It is with hearts full of love, and with gratitude of a life well lived, to announce the passing of James A Jarvis. He died peacefully, in his own bed, surrounded by the love of his family, Thursday evening, January 26, 2023.
Jimmie was born June 10, 1922 at home on the Ravenswood Plantation in Swan Lake, Jefferson County, Arkansas to Mabel Claire Campbell and Jesse Pitts Jarvis. This union produced four boys, Floyd Alexander, Benjamin Campbell, Jesse Pitts Jr, and James Adams. The family lived and managed farms in places like Tarry, Wilkins, Ferda, New Gascony Arkansas, and Rena Lara Mississippi. In 1942 Mr Jarvis died and the boys having left home moved their Mother from the country to Pine Bluff Arkansas, across the street from Martha Virginia Ryland who along with her springer spaniel puppy Jim enjoyed giving car rides when home on leave.
When Pearl Harbor was attacked Jim was working with the US Coast and Geodetic Survey before coming home that Christmas. Chasing his dream of being an aviator motivated by his exposure to, and riding with the plantation barnstormers Jim decided to enlist in the Army Air Corps. During his physical, he passed out at the sight of the needle and washed out of the program. His military career was altered at that time to become a ground crew personnel when during an interview a 2nd Lieutenant asked if he would be interested in Cadet Flying School. Explaining his past, the Lt. told Jim to ‘go stand in that line and tell them you’ve never heard of the program’ He always wished that he knew the name of that Lt. Several months later he himself was a 2nd Lt and was introduced to the B-25 aircraft. At 20 years old and what he characterized as ‘a young shave tail’ he was assigned a $95,000 piece of equipment and 5 airmen to be responsible for and flew out of Savannah Georgia to New Guinea and the Philippines. In 1946 Jim returned to the USA with 1347:35 Total Flight Hours. At one time during the war, Jimmie was in the Philippines, brothers Ben was in a sub off the coast of Japan, Pitts was in the first wave landing at Utah Beach, and Floyd was deemed an essential worker stateside. All of them returned home safely.
After the war Jimmie returned to Arkansas, attending the University of Arkansas on the GI Bill, and along with brother Pitts bought a farm, built a house, and raised cotton near Grady, before selling out and moving to Colorado. During this time Martha had moved to New York City. Jim began a long distance courtship traveling between Colorado and New York that resulted in a wedding in Pine Bluff in 1949. They were married for 61 years before Martha passed away in 2010. There was not a day that he did not miss her and was looking forward to being with her once again.
In 1950 his brother Floyd and his family, Jim and his family, their Mother in tow, moved to Logan, settling in after finding it a nice college town with lots of opportunities and good people. They all shared a house on west 400 North, and purchased the Culligan Soft Water franchise. Proud of their heritage, their southern hospitality, not to mention the accent, common sense, and some luck led to them building a successful business that people throughout Cache Valley trusted and depended upon. Much like people around him that Jim made certain were accommodated, included, and respected, Jim always enjoyed the fact that he was helping people improve their lives.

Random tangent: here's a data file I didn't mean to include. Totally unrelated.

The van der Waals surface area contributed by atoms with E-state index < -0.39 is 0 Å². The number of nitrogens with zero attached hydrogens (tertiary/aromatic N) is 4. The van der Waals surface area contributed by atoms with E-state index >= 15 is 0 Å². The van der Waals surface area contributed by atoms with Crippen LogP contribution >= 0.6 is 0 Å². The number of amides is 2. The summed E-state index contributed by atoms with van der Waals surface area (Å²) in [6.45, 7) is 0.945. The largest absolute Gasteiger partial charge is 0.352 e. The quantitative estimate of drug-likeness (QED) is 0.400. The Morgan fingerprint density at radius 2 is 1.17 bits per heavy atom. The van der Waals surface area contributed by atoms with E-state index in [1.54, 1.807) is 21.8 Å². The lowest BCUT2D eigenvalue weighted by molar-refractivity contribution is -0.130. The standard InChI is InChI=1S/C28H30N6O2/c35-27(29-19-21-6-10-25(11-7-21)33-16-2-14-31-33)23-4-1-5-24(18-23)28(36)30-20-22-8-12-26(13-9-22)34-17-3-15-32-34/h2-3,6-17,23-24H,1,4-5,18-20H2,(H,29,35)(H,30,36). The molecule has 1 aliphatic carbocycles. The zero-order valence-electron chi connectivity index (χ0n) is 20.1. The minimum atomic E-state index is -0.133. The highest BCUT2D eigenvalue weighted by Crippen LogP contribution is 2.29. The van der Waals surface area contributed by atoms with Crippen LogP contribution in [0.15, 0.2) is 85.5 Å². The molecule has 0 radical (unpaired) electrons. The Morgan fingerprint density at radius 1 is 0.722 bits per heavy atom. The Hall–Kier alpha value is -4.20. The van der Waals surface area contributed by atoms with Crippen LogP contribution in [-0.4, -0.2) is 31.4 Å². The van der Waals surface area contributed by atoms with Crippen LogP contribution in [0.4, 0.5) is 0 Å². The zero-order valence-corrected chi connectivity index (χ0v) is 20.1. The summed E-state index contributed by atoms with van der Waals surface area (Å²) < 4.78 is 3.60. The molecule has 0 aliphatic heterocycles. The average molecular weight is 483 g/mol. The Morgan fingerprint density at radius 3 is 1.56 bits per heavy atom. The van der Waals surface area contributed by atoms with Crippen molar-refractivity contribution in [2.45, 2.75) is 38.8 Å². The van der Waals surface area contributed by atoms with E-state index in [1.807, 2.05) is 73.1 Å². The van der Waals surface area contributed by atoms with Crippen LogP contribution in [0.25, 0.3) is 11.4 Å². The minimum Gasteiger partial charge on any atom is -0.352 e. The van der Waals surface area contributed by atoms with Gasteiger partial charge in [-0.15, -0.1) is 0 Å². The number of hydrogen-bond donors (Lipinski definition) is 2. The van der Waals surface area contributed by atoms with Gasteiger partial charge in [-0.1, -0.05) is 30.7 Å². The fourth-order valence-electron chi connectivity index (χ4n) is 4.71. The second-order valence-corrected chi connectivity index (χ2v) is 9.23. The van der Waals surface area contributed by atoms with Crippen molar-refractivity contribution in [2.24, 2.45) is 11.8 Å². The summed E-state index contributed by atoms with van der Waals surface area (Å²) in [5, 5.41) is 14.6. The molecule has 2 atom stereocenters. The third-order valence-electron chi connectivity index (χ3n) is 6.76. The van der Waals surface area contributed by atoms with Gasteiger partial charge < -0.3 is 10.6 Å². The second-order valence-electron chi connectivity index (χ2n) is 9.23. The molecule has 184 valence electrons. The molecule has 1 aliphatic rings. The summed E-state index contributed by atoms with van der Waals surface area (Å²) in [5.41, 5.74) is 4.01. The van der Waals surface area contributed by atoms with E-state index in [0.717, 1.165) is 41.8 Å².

During his years in Logan Jim remained active in the Air Force Reserves retiring as a Colonel. He worked hard to be a part of the community participating as a member of First Presbyterian Church, The Jaycees, Chamber of Commerce, Logan Men’s Club, Planning and Zoning, Scouts, Logan Regional Hospital Governing Board, Logan Rotary Club, and the Bluebird Coffee Club. Following retirement Jim and Martha traveled extensively always making sure the route included stops at their 3 boy’s homes, or that of friends and family near and far.
In 2018 Jim made the decision so that his kids didn’t have too, to sell his house and move to Maple Springs Assisted Living. For the entire 5 years he lived there he enjoyed being comfortable, and reveled in not cooking, shoveling snow, and mowing grass! His springs and summers were spent growing a small patch of cotton and tomatoes. Our family is grateful for the love and care shown to Dad from the aides, nurses, and staff. Thanks also to CNS Hospice for help in Dad’s last days. There are angels among us.
Jim is survived by his sons and their families, Jim and Mary Kae in Colorado, Bob and BK in Montana, Ben and Mary in Utah, grandchildren Ryan (Annie), Nicole, Virginia, Amber, and great-grandchildren Jamie and Iris.
Jim’s life was celebrated over 4 days on his 100th birthday as he was joined by friends and family from California to Maryland and points in between, and of course Arkansas. It could not have been a better opportunity to reminisce, reacquaint, and rejoice.
There will be a graveside service with military honors on or about June 10th at 10:00 am at the Logan City Cemetery. In lieu of flowers, Jim requested consideration of the Logan Rotary Foundation Dictionary Project, PO Box 9, Logan UT 84323, or the 1st Presbyterian Church Peace Garden, 178 W Center, Logan UT 84321. Arrangements are being handled by Allen-Hall Mortuaries.
Heroes are not giant statues framed against a red sky. They are people who say: This is my community, and it's my responsibility to make it better. Jim was a hero to his country, community, and his family.